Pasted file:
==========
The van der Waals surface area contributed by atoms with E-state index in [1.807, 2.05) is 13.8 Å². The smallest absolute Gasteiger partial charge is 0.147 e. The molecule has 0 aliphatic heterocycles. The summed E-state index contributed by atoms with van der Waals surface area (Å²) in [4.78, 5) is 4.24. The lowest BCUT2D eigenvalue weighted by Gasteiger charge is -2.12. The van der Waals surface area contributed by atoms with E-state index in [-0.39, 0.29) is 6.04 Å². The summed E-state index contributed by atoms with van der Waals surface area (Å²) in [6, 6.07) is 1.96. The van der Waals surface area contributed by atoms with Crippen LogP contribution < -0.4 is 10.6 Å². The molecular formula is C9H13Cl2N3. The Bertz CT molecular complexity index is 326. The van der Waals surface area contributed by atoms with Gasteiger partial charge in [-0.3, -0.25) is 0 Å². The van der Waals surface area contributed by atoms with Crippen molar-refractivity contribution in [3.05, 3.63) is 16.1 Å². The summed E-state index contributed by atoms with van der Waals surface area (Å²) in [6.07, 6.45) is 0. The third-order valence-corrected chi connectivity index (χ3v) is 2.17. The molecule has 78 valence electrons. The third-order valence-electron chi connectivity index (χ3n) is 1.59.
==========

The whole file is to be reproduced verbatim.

The van der Waals surface area contributed by atoms with E-state index in [1.807, 2.05) is 13.8 Å². The smallest absolute Gasteiger partial charge is 0.147 e. The molecule has 0 aliphatic heterocycles. The summed E-state index contributed by atoms with van der Waals surface area (Å²) in [4.78, 5) is 4.24. The lowest BCUT2D eigenvalue weighted by Gasteiger charge is -2.12. The van der Waals surface area contributed by atoms with E-state index in [-0.39, 0.29) is 6.04 Å². The summed E-state index contributed by atoms with van der Waals surface area (Å²) in [6, 6.07) is 1.96. The van der Waals surface area contributed by atoms with Crippen LogP contribution < -0.4 is 10.6 Å². The molecular formula is C9H13Cl2N3. The Bertz CT molecular complexity index is 326. The van der Waals surface area contributed by atoms with Gasteiger partial charge in [-0.3, -0.25) is 0 Å². The van der Waals surface area contributed by atoms with Crippen molar-refractivity contribution in [3.05, 3.63) is 16.1 Å². The summed E-state index contributed by atoms with van der Waals surface area (Å²) in [6.07, 6.45) is 0. The third-order valence-corrected chi connectivity index (χ3v) is 2.17. The molecule has 78 valence electrons. The third-order valence-electron chi connectivity index (χ3n) is 1.59.